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About Myers-Briggs® and Personality Types: Who Becomes a Psychologist?


Many of you are thinking about new careers. Psychology is a popular subject for those interested in the Myers-Briggs and personality. Of course, the next question many ask is, "Does my type show up as psychologists?" Well, the answer is yes, no matter what your type is. As in all occupations, if you test enough people, you'll eventually find every type. It's true that some types will be represented far more frequently than others, so trends will emerge. However, it's important to remember that any type can work successfully and happily in any profession.

Psychology is an interesting field for another reason. Like law and other professions, there is a great variety of jobs that use psychologists. The American Psychological Association has over 50 divisions. There are widely diverse fields such as military, consumer, gay/lesbian, school, experimental, and organizational psychology and many more. Many people likely think first of therapists when someone mentions psychologists, yet many psychologists work at universities, in industry, or research institutes and never see patients. There are likely to be differences among the types that are attracted to the various fields of psychology. Perhaps someone will research this one day.

So who shows up most frequently as psychologists? If you guessed ENFP, you win! In second place were the INFPs, while third place was filled by ENTJs. In last place were the ESTPs, while the next two places went to ISFP/ESFPs and ISTPs. Here's how all the types came out:

  • ENFP: 18.4%
  • INFP: 14.7%
  • ENTJ: 11.7%
  • INTJ: 10.7%
  • INTP: 8.5%
  • ENFJ: 8.2%
  • INFJ: 7%
  • ENTP: 6%
  • ISTJ: 3%
  • ESTJ: 2.7%
  • ISFJ: 2.5%
  • ESFJ: 2.2%
  • ISTP: 1.5%
  • ISFP: 1.2%
  • ESFP: 1.2%
  • ESTP: 0.5%

What jumps out looking at these numbers? First, the group is 85% Intuitives, which is quite a change from their usual low numbers in society. It's interesting that the split between Extraverts and Introverts is about even 51:49%. The Judger - Perceiver split is close to even: 48:52%. It's also not surprising that the group has more Feelers (55%). Intuitive Feelers made up the largest group (48%), while Sensor Feelers were the smallest (7.2%) on those scales (Intuitive Thinkers were 37%; Sensor Thinkers 7.7%). Likewise Intuitive Perceivers were the largest group (47.5%) while Sensor Perceivers were the smallest (4.5%) on those dimensions (Intuitive Judgers 37.6% and Sensor Judgers 10.4%). Dominant Intuitives came out as 42% of the group, while Dominant Sensors came out the lowest at 7.2%. Dominant Thinkers were 24.4% and Dominant Feelers were 26.4%.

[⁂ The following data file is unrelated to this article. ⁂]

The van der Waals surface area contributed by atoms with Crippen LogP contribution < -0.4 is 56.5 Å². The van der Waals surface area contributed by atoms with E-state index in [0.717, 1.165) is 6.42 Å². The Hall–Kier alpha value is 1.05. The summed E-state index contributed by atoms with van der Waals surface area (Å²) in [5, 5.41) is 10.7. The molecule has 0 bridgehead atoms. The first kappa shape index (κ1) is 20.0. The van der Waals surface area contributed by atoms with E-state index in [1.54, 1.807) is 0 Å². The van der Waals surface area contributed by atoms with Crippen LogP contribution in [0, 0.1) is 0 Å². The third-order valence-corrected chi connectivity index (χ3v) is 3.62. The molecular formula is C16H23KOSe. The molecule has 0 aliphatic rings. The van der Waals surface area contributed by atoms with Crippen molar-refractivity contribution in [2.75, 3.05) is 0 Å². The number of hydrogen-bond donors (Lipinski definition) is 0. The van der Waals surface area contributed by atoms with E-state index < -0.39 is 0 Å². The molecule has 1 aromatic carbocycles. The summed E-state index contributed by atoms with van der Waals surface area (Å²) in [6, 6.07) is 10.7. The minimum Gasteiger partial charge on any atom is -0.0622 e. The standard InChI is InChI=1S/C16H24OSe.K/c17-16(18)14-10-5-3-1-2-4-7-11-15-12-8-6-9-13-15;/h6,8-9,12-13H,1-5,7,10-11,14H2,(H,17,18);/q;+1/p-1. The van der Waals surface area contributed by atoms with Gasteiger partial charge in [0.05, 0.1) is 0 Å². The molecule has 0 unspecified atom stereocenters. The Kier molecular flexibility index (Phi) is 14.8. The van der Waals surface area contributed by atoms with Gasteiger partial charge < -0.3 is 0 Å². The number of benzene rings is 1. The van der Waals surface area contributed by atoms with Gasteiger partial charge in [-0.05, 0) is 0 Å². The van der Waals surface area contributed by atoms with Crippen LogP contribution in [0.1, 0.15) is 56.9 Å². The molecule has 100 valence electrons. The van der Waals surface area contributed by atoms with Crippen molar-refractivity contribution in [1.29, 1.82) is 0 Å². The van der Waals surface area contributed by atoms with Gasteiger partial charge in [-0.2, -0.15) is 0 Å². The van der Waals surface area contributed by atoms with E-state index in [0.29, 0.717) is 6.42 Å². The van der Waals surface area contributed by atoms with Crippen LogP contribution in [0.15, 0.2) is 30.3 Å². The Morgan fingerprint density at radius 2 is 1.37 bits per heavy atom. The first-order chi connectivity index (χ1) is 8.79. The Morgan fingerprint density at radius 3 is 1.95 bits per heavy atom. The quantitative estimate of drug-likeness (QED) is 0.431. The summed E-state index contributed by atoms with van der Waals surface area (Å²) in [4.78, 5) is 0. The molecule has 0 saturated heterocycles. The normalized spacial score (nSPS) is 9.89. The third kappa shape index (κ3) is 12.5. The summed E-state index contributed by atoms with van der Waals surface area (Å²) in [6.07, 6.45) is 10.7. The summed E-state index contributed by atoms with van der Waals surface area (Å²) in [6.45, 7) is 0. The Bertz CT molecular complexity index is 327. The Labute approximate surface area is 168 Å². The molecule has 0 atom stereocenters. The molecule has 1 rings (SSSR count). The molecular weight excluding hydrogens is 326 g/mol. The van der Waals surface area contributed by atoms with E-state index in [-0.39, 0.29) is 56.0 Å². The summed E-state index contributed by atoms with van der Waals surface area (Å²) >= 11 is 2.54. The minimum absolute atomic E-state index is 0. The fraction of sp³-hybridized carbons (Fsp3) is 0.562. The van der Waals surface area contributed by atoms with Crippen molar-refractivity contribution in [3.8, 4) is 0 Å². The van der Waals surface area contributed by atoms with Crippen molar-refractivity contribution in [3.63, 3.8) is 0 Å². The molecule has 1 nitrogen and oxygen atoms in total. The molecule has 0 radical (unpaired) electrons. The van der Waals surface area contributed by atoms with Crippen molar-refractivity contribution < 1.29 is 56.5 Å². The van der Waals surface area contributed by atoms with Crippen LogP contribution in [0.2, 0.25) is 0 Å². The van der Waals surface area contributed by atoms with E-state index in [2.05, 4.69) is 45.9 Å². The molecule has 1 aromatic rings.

For those ENFPs out there who have thought about becoming psychologists, perhaps you can see why the field is to attractive to many. On the other hand, it's understandable that most ESTPs would not be attracted to the field. Still, as always, if you're interested in psychology, study it. Avoid making a decision based on the data. Remember, they show how groups behave, not individuals. You might be the world's best ESTP psychologist. You'll never know until you try it out.


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